In that sense, it makes sense that Oregon might look to add a veteran punter to shore up the depth at the position.

Q: How has Luke Dunne looked so far this spring?

Lorig: “I think he’s done a good job since he’s gotten here. It’s actually been a really close competition with him and (Ross James). He’s learning everything new. When he got off the plane, it was the first time he’d been in the U.S., so he thought people were on the wrong side of the road when they were steering. There’s a lot to learn for sure, but that’s the advantage of getting them here in the spring. You get them for all of the spring and they get the next four months before we get to fall camp. I’m very pleased with him.

“I don’t know if you guys have seen him, but he’s like 6-foot-5 and has a really big leg. It’ll just be how far can he mature and be able to handle the pressures of punting in a packed Autzen Stadium. That’s really the difference for those guys, and you don’t really know that until you get them in that situation.

Context: During the open portions of Oregon’s spring practices, Dunne’s leg strength has stood out.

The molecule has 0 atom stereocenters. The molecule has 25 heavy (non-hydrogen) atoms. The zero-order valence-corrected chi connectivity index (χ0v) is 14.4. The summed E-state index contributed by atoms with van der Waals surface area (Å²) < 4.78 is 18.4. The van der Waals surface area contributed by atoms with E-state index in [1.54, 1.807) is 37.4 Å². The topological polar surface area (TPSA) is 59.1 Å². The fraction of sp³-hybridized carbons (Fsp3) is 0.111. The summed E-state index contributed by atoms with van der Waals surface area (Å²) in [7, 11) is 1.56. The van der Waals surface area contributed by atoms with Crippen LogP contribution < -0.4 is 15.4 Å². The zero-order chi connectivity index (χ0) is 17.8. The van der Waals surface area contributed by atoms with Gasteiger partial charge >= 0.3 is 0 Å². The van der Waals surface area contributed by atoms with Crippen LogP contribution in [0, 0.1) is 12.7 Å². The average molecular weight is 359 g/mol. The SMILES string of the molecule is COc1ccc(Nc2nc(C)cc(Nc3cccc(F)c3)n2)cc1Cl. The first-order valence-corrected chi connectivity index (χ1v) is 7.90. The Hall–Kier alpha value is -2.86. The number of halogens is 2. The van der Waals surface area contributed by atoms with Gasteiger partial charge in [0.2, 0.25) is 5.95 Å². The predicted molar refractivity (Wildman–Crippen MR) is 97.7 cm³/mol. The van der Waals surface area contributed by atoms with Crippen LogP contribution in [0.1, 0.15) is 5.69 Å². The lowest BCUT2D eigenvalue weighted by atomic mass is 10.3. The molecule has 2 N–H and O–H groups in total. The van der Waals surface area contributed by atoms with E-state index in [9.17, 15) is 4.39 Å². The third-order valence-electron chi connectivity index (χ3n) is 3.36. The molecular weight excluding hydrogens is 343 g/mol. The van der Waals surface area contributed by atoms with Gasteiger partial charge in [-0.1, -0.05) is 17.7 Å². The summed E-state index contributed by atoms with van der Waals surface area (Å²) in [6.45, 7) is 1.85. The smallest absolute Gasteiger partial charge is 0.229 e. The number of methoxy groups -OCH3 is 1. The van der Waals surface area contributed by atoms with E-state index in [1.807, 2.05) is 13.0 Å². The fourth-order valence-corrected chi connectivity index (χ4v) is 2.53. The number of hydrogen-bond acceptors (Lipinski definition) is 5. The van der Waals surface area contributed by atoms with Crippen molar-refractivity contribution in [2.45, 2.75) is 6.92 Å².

It’s clear that there are still some aspects of his game that need fine-tuning, and there are days where Ross James has looked like the better overall punter.

But it’s easy to see why Lorig and the coaching staff opted to sign Dunne. He’s the most talented punter to come through the program since Tom Snee.

Q: What is the ideal number of specialists to carry on a college football roster?

Lorig: “You’re going to carry nine, if you do it right. You should carry three punters, three snappers, and three kickers. That’s been my modus operandi forever. It doesn’t always work out that way. It depends upon what the head coach wants, and those sorts of things, but generally speaking, you want three of each. It helps if one of them is a combo guy.

Context: Last season, the Ducks carried two long snappers, three kickers, and three punters.

At the moment, they feature three kickers, three long snappers, and two punters. Andrew Boyle, in theory, could serve as the “combo guy” that Lorig is referencing.

Because Boyle has been injured this spring, it’s hard to know exactly how Oregon plans to utilize him. But Lorig mentioned on Tuesday that Boyle is “really good” as a kickoff specialist.

Q: What makes Tysheem Johnson a good fit at nickle for you guys?